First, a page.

Mozilla describes the add-on named “Collusion” as an experimental feature that will show you “how that data creates a spider-web of interaction between companies and other trackers.” PC World has more on how the add-on works:
The browser extension creates a real-time graph of all the tracking cookies being deposited on your browser as you move around the Web.
The add-on can differentiate between behavioral tracking (cookies that record links you click on, what content you view, searches you make on a site, etc.) and other potential tracking cookies. Collusion’s graph also makes it easy to see which sites are using the same behavioral tracking advertisers.
PC World notes that as of right now, the add-on — initially developed by Mozilla engineer Atul Varma but is now supported by the Ford Foundation — only lets you see who is tracking you, but it will someday give you the ability to turn off the cookies.
“Collusion will allow us to pull back the curtain and provide users with more information about the growing role of third parties, how data drives most Web experiences, and ultimately how little control we have over that experience and our loss of data,” said Kovacs.
On a larger scale, according to the Collusion website, users will be able to share the information about their tracking — if they so choose — to build a database about web tracking:
We’ll combine all that information and make it available to help researchers, journalists, and others analyze and explain how data is tracked on the web.
If you don’t choose to share this data with Mozilla, PC World says that it lives locally on your computer.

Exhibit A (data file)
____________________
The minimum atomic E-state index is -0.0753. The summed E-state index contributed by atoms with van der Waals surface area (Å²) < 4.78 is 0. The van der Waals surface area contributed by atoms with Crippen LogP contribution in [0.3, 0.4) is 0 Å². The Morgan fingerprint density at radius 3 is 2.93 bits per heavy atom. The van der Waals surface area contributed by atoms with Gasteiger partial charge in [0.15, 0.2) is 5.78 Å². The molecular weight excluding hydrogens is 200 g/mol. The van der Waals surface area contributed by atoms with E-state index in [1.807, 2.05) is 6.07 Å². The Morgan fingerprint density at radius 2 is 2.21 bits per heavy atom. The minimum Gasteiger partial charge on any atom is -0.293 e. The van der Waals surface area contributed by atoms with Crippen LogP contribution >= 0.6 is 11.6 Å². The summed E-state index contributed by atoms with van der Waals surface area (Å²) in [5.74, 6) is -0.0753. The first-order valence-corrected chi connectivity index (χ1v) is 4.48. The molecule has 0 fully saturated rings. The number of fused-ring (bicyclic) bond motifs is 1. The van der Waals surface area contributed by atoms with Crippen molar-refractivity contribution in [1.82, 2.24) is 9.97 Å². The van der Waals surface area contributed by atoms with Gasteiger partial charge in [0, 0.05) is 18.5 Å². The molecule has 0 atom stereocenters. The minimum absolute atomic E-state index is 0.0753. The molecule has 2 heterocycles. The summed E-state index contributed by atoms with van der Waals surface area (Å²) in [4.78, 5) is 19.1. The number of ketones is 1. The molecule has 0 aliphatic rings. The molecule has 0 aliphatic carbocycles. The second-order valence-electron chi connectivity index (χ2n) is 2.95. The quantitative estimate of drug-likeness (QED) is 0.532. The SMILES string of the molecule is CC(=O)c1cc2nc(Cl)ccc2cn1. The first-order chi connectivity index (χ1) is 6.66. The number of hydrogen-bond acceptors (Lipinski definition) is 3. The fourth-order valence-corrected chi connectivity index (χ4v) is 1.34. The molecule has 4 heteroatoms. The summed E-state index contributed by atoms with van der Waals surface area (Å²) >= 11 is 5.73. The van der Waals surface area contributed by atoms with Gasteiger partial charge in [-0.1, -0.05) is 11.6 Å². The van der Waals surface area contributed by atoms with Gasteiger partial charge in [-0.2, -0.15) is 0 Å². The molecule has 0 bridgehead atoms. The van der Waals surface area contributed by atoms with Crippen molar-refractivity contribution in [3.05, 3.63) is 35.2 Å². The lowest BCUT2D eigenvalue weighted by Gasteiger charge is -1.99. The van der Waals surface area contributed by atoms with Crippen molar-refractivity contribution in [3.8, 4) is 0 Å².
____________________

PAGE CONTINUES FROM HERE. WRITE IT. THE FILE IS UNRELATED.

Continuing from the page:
Check out this visual representation of how Collusion works:
If you’re interested in getting this add-on for your Mozilla Firefox browser, visit this site. PC World has some advice on how to use the add-on. It states that while using the Internet as usual, after installing the add-on, all you have to do is click on the Collusion icon to see the graph of tracking it has been creating for you. What PC World describes as “glowing circles” are the sites you’ve visited during your session and the lines are attached to a cookie. PC World explains the difference between the red and gray circles you may see:
Red circles are behavioral tracking cookies, and gray circles represent non-behavorial tracking cookies. But, Mozilla says, those gray sites may still be tracking you across the Web. In my tests, the gray circles tended to be cookies from social networking sites such as Facebook, MSN, Twitter, LinkedIn, and Twitter.
If you’ve visited several sites and the graph is cluttered, PC World recommends hovering over a site you’ve visited on the graph to see more clearly the cookies that were connected with that site.
See a demo of how Collusion works here.
Tags: See, Who, Is, Tracking, You, on, the, Internet, in, Real-Time
Location: New York, New York, United States (load item map)
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